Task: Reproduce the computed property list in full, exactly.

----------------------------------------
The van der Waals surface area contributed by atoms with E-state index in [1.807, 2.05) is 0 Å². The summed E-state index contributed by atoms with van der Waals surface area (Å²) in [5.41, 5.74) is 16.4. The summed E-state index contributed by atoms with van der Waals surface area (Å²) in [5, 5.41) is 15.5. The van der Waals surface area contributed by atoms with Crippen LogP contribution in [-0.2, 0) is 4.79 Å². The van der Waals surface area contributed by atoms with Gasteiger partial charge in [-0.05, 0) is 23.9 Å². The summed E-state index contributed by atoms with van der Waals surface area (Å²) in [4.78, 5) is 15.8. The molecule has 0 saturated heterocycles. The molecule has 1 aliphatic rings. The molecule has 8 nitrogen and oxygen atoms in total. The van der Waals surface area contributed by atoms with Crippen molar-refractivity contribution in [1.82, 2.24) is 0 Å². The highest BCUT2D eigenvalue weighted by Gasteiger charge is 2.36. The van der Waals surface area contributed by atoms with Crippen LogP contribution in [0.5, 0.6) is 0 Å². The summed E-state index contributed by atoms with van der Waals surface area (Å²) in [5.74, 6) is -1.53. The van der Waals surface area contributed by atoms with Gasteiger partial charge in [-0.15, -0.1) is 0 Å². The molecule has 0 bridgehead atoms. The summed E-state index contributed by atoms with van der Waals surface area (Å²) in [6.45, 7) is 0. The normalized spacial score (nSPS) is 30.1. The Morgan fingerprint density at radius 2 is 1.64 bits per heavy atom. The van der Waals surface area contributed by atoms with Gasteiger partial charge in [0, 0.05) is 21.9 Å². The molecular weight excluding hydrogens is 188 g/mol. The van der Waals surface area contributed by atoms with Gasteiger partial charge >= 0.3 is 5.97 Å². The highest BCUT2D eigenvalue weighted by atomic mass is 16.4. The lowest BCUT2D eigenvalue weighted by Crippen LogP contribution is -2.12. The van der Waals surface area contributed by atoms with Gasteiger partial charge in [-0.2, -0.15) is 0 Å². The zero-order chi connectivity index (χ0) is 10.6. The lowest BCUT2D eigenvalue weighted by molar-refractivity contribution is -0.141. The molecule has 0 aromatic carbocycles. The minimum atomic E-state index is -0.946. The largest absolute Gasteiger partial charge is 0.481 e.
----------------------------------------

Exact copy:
The van der Waals surface area contributed by atoms with E-state index in [1.807, 2.05) is 0 Å². The summed E-state index contributed by atoms with van der Waals surface area (Å²) in [5.41, 5.74) is 16.4. The summed E-state index contributed by atoms with van der Waals surface area (Å²) in [5, 5.41) is 15.5. The van der Waals surface area contributed by atoms with Crippen LogP contribution in [-0.2, 0) is 4.79 Å². The van der Waals surface area contributed by atoms with Gasteiger partial charge in [-0.05, 0) is 23.9 Å². The summed E-state index contributed by atoms with van der Waals surface area (Å²) in [4.78, 5) is 15.8. The molecule has 0 saturated heterocycles. The molecule has 1 aliphatic rings. The molecule has 8 nitrogen and oxygen atoms in total. The van der Waals surface area contributed by atoms with Crippen molar-refractivity contribution in [1.82, 2.24) is 0 Å². The highest BCUT2D eigenvalue weighted by Gasteiger charge is 2.36. The van der Waals surface area contributed by atoms with Crippen LogP contribution in [0.5, 0.6) is 0 Å². The summed E-state index contributed by atoms with van der Waals surface area (Å²) in [5.74, 6) is -1.53. The van der Waals surface area contributed by atoms with Gasteiger partial charge in [-0.15, -0.1) is 0 Å². The molecule has 0 bridgehead atoms. The summed E-state index contributed by atoms with van der Waals surface area (Å²) in [6.45, 7) is 0. The normalized spacial score (nSPS) is 30.1. The Morgan fingerprint density at radius 2 is 1.64 bits per heavy atom. The van der Waals surface area contributed by atoms with Gasteiger partial charge in [0, 0.05) is 21.9 Å². The molecular weight excluding hydrogens is 188 g/mol. The van der Waals surface area contributed by atoms with Gasteiger partial charge >= 0.3 is 5.97 Å². The highest BCUT2D eigenvalue weighted by atomic mass is 16.4. The lowest BCUT2D eigenvalue weighted by Crippen LogP contribution is -2.12. The van der Waals surface area contributed by atoms with Gasteiger partial charge in [-0.2, -0.15) is 0 Å². The zero-order chi connectivity index (χ0) is 10.6. The lowest BCUT2D eigenvalue weighted by molar-refractivity contribution is -0.141. The molecule has 0 aromatic carbocycles. The minimum atomic E-state index is -0.946. The largest absolute Gasteiger partial charge is 0.481 e.